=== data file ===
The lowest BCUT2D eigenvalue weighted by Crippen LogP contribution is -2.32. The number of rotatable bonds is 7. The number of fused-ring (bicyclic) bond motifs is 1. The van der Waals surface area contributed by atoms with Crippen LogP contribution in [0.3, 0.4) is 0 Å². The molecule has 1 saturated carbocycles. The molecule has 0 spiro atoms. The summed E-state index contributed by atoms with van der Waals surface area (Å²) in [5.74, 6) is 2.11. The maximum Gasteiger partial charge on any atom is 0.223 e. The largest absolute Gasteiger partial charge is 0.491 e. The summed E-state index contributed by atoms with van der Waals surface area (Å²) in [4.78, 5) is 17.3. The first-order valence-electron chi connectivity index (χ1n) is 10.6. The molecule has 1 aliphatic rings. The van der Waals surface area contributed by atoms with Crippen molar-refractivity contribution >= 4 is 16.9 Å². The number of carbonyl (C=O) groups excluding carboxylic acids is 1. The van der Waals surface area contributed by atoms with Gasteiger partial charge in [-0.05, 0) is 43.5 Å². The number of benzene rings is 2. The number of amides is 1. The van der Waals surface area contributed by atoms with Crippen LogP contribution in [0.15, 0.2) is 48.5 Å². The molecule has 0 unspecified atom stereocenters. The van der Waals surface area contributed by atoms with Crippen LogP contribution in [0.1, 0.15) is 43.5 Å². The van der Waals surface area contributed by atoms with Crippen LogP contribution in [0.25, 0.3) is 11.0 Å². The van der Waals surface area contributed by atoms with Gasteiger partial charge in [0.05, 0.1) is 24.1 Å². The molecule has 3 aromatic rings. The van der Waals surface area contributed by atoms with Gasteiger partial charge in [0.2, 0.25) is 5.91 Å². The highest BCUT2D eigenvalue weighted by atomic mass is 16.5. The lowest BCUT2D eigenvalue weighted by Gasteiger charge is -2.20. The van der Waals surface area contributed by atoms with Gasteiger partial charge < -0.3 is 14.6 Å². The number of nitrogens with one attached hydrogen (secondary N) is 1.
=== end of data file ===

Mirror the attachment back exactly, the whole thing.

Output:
The lowest BCUT2D eigenvalue weighted by Crippen LogP contribution is -2.32. The number of rotatable bonds is 7. The number of fused-ring (bicyclic) bond motifs is 1. The van der Waals surface area contributed by atoms with Crippen LogP contribution in [0.3, 0.4) is 0 Å². The molecule has 1 saturated carbocycles. The molecule has 0 spiro atoms. The summed E-state index contributed by atoms with van der Waals surface area (Å²) in [5.74, 6) is 2.11. The maximum Gasteiger partial charge on any atom is 0.223 e. The largest absolute Gasteiger partial charge is 0.491 e. The summed E-state index contributed by atoms with van der Waals surface area (Å²) in [4.78, 5) is 17.3. The first-order valence-electron chi connectivity index (χ1n) is 10.6. The molecule has 1 aliphatic rings. The van der Waals surface area contributed by atoms with Crippen molar-refractivity contribution >= 4 is 16.9 Å². The number of carbonyl (C=O) groups excluding carboxylic acids is 1. The van der Waals surface area contributed by atoms with Gasteiger partial charge in [-0.05, 0) is 43.5 Å². The number of benzene rings is 2. The number of amides is 1. The van der Waals surface area contributed by atoms with Crippen LogP contribution in [0.15, 0.2) is 48.5 Å². The molecule has 0 unspecified atom stereocenters. The van der Waals surface area contributed by atoms with Crippen LogP contribution in [0.1, 0.15) is 43.5 Å². The van der Waals surface area contributed by atoms with Crippen LogP contribution in [0.25, 0.3) is 11.0 Å². The van der Waals surface area contributed by atoms with Gasteiger partial charge in [0.05, 0.1) is 24.1 Å². The molecule has 3 aromatic rings. The van der Waals surface area contributed by atoms with Gasteiger partial charge in [0.2, 0.25) is 5.91 Å². The highest BCUT2D eigenvalue weighted by atomic mass is 16.5. The lowest BCUT2D eigenvalue weighted by Gasteiger charge is -2.20. The van der Waals surface area contributed by atoms with Gasteiger partial charge < -0.3 is 14.6 Å². The number of nitrogens with one attached hydrogen (secondary N) is 1.